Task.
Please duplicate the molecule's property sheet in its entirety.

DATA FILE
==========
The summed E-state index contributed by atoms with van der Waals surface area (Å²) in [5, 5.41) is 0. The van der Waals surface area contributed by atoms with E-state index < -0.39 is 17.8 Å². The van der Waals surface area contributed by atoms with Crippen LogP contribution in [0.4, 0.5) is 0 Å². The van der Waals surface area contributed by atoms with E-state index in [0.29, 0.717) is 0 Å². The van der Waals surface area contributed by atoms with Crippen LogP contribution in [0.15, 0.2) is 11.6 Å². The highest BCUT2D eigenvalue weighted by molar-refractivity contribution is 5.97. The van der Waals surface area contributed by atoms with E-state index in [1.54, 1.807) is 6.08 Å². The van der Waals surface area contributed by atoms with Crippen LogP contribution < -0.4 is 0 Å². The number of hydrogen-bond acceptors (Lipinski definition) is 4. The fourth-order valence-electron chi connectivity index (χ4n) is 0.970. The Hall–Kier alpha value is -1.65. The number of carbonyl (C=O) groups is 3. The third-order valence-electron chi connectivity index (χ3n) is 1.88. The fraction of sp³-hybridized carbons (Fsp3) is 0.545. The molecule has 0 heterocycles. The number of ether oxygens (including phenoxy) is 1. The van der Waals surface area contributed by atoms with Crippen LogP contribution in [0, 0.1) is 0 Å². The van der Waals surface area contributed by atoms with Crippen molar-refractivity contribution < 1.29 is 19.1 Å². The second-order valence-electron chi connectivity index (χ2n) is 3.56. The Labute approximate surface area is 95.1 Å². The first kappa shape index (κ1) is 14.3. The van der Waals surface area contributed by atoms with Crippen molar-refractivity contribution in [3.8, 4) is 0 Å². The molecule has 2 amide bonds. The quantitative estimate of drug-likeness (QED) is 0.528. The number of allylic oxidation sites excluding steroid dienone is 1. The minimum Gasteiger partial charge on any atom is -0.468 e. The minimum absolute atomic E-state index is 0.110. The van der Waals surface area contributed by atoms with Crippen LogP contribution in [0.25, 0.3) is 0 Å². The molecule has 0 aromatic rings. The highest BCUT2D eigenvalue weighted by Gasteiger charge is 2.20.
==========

The summed E-state index contributed by atoms with van der Waals surface area (Å²) in [5, 5.41) is 0. The van der Waals surface area contributed by atoms with E-state index < -0.39 is 17.8 Å². The van der Waals surface area contributed by atoms with Crippen LogP contribution in [0.4, 0.5) is 0 Å². The van der Waals surface area contributed by atoms with E-state index in [0.29, 0.717) is 0 Å². The van der Waals surface area contributed by atoms with Crippen LogP contribution in [0.15, 0.2) is 11.6 Å². The highest BCUT2D eigenvalue weighted by molar-refractivity contribution is 5.97. The van der Waals surface area contributed by atoms with E-state index in [1.54, 1.807) is 6.08 Å². The van der Waals surface area contributed by atoms with Crippen LogP contribution < -0.4 is 0 Å². The number of hydrogen-bond acceptors (Lipinski definition) is 4. The fourth-order valence-electron chi connectivity index (χ4n) is 0.970. The Hall–Kier alpha value is -1.65. The number of carbonyl (C=O) groups is 3. The third-order valence-electron chi connectivity index (χ3n) is 1.88. The fraction of sp³-hybridized carbons (Fsp3) is 0.545. The molecule has 0 heterocycles. The number of ether oxygens (including phenoxy) is 1. The van der Waals surface area contributed by atoms with Crippen LogP contribution in [0, 0.1) is 0 Å². The van der Waals surface area contributed by atoms with Crippen molar-refractivity contribution < 1.29 is 19.1 Å². The second-order valence-electron chi connectivity index (χ2n) is 3.56. The Labute approximate surface area is 95.1 Å². The first kappa shape index (κ1) is 14.3. The van der Waals surface area contributed by atoms with Crippen molar-refractivity contribution in [3.8, 4) is 0 Å². The molecule has 2 amide bonds. The quantitative estimate of drug-likeness (QED) is 0.528. The number of allylic oxidation sites excluding steroid dienone is 1. The minimum Gasteiger partial charge on any atom is -0.468 e. The minimum absolute atomic E-state index is 0.110. The van der Waals surface area contributed by atoms with Crippen LogP contribution in [0.25, 0.3) is 0 Å². The molecule has 0 aromatic rings. The highest BCUT2D eigenvalue weighted by Gasteiger charge is 2.20.